We can see that there is some evidence to support this case, if we look at this article that appeared in the Huffington Post a couple of years ago. It recounts the tale of Google pulling out of China because they no longer wanted to censor their searches. Google chose to redirect users to their non censored search engine based in Hong Kong. The Chinese government managed to block the results anyway, so users were left in the same position as before, no access to the information.

If we take a broader look though we find that it is not just China but other countries that are making repeated requests for Google to censor their content. CNN report the revelations of the recent Google Transparency report, where Canada, France, the UK and the USA feature strongly in the league of requested censorship. The report is here, easy to follow and a 5 minute thumb through might change your ideas regarding freedom and regulation on the web.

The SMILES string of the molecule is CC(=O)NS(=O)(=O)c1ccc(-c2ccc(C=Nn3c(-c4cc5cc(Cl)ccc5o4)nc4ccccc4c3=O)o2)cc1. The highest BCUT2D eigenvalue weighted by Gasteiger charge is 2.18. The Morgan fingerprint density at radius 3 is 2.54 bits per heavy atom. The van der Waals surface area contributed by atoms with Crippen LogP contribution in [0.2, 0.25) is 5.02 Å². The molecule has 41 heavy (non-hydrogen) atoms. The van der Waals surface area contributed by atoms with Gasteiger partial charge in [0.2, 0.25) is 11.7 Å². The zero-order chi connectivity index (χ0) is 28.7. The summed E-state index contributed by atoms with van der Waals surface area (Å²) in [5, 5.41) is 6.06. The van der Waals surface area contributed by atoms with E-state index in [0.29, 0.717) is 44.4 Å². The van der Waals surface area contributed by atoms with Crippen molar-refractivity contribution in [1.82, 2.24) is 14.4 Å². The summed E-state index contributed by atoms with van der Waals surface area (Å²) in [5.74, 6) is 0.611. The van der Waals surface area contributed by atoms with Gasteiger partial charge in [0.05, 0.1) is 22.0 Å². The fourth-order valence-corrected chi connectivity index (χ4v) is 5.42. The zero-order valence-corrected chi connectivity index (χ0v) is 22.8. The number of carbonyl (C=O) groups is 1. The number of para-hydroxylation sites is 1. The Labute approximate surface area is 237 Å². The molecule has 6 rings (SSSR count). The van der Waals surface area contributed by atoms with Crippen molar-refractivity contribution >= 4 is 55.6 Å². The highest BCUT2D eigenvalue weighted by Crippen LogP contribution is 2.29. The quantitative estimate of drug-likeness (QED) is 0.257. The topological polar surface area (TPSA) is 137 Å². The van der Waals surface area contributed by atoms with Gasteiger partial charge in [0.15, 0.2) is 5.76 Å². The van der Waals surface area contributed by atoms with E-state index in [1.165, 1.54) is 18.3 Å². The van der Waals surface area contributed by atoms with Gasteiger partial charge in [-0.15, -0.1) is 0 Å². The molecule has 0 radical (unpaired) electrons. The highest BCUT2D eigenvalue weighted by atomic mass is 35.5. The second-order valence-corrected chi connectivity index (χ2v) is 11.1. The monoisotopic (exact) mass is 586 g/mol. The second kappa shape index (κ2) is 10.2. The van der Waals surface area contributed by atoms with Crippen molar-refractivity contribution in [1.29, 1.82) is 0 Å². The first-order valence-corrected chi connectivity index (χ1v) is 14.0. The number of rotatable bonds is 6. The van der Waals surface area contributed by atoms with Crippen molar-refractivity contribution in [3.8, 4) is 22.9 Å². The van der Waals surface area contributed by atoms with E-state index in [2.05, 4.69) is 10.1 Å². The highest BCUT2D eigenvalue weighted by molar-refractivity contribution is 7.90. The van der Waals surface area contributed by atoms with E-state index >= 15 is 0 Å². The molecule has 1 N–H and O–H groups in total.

Just yesterday Linkedin announced that they challenging the US government over data requests. US organizations are allowed to publish the total number of data requests, but cannot break the figure down to reveal the number made by security services. Linkedin say this legal situation makes no sense, and many other companies agree. Read about it here.

“Cyber criminals can rob more people more quickly than real-world criminals, digital pirates can make more copies of more movies more quickly than their analog ancestors. And we’ll see it in the future. 3D printers mean control debates are soon going to involve guns and not movies.”

Just this week The Independent ran a story about Europe’s criminal intelligence agency that is fighting unprecedented levels of crime across several fronts as gangs capitalise on new technology. We are not talking about a few individuals hacking into the odd bank account here and there, we are looking at the new form of organized crime. A multi billion dollar industry in Europe alone.